If you have a teen who has an eating disorder, then you probably know that getting enough sleep is a key component of their care. But it can be hard to get any teenager to get enough sleep.
And when you add on the disruption created by an eating disorder, it can feel like just one more thing on your list.
Sleep and mental health
Getting enough sleep is a cornerstone of mental health. And while of course a person can recover without getting enough sleep, recovery will likely be easier with sleep hygiene.
There are three essential components of mental health: eating, sleeping, and relating. Parents are able to support mental health by ensuring these three components are fulfilled.
Eating: We support our kids’ mental health by serving consistent, enjoyable meals and supporting them in getting enough fuel for their bodies and minds.
Sleeping: We support our kids’ mental health by establishing healthy sleep habits and boundaries to promote sleep hygiene.
Relationships: We support our kids’ mental health by being in a positive relationship with them, supporting their peer and other relationships, and offering them psychotherapy for additional support.
Teens and sleep
Science has shown that teenagers are not lazy or obstinate when they stay up late. They are actually driven by melatonin levels to stay up later in the night and awake later in the morning than either children or adults. And unfortunately this night-owl behavior is coupled with a biological need for the teenage brain to get 9-10 hours of sleep per night.
It goes without saying that most of our teens don’t get even close to 9-10 hours of sleep. Even teens who are able to fall asleep at midnight are likely only getting 6-7 hours of sleep to accommodate early school start times.
A lack of sleep increases impulsivity, anxiety, and depression. And all of these are associated with eating disorders.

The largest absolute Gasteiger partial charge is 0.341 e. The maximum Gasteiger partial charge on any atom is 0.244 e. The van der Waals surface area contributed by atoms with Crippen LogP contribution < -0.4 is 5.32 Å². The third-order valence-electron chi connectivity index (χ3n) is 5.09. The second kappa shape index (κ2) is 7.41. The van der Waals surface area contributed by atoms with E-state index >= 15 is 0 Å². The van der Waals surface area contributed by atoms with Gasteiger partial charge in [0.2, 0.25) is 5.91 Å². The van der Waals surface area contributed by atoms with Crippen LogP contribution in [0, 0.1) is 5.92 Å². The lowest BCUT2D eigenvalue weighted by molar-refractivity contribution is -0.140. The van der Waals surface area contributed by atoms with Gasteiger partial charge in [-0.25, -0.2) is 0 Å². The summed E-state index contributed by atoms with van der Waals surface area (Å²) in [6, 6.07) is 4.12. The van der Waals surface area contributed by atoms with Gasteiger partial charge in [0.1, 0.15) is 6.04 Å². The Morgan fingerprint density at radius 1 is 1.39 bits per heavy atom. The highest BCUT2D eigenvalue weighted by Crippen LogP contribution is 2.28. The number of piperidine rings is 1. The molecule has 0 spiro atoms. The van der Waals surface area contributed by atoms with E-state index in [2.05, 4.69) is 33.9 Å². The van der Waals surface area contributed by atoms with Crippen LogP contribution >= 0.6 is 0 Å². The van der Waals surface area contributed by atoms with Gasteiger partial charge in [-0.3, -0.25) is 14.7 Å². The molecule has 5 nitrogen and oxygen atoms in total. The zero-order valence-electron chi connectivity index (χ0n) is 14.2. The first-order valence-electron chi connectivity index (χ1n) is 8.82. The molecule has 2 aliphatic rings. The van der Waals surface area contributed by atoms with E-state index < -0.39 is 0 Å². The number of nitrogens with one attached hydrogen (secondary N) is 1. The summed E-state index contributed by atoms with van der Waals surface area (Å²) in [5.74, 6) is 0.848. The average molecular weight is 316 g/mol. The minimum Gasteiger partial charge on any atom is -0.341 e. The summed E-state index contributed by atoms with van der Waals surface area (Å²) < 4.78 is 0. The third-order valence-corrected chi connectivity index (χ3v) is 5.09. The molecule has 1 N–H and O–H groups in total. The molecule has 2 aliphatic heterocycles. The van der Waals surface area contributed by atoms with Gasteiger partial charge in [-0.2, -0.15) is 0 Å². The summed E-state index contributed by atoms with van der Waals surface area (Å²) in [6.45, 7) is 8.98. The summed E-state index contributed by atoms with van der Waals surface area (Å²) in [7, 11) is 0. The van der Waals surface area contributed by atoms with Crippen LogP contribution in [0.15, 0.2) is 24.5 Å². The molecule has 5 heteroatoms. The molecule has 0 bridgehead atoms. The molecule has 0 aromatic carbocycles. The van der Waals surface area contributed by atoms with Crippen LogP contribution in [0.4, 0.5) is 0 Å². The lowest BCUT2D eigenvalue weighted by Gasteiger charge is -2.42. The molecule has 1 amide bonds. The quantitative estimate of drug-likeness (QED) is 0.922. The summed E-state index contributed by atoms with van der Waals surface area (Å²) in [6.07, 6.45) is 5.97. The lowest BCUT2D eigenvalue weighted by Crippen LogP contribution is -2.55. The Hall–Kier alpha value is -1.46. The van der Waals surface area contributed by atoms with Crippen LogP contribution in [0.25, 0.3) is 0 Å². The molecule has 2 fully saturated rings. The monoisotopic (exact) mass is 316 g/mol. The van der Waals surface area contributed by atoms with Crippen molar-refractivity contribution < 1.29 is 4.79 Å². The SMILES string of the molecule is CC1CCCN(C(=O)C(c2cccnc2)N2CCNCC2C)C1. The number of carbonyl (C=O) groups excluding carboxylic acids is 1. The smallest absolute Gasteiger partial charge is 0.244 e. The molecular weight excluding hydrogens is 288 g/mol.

Eating disorders, like many mental disorders, first appear during adolescence. This is a time when the human brain undergoes a massive “pruning” effort to transform the child’s brain into an adult brain. This pruning is part of the maturation of the prefrontal cortex, which is the area responsible for planning, prioritizing and controlling impulses.
A lack of sleep isn’t the sole cause of mental disorders, but many studies have found that it is correlated with mental disorders.
“Sleep loss problems are linked with brain areas that control emotional processes and risk-taking,” says Wendy Troxel, a clinical psychologist and senior behavioral and social scientist at RAND. “Sleep problems and behavioral and mental health problems are linked.”
How to help teens get enough sleep
A lack of quality sleep has a profound impact on our kids’ health, cognition, and behavior. But what can we do about it?
If you’re like many parents navigating eating disorder recovery, then the thought of getting your child through recovery may seem like a heavy enough burden. The idea of adding on a sleep routine can feel unlikely or even impossible.
But setting boundaries around sleep is something you can do. Just like eating enough, eating regularly, and going to therapy, sleep is important for recovery. We can’t force our kids to get the sleep they need, but we can create the conditions that make sleep more likely.
1. Make a family plan
It is important to make sleep a priority for everyone in the family. It just won’t work to tell your teen who has an eating disorder that they need to sleep, but nobody else does. That will feel punitive and is unlikely to work.
Discuss the importance of sleep, and agree that as a family, every member needs to improve his or her sleep hygiene. This foundational agreement is the only way you will be able to successfully implement the following recommendations.
2. Turn off electronics
According to the National Sleep Foundation, “ninety percent of people in the U.S. admit to using a technological device during the hour before turning in, and children often use electronic media to help them relax at night,”
The problem with this trend is that using electronic devices is physiologically and psychologically stimulating and can adversely affect sleep. Yes, all of us believe that we do not fall into the category of people who find electronics disruptive, and all of us believe that our devices help us fall asleep, but the science shows that simply isn’t true.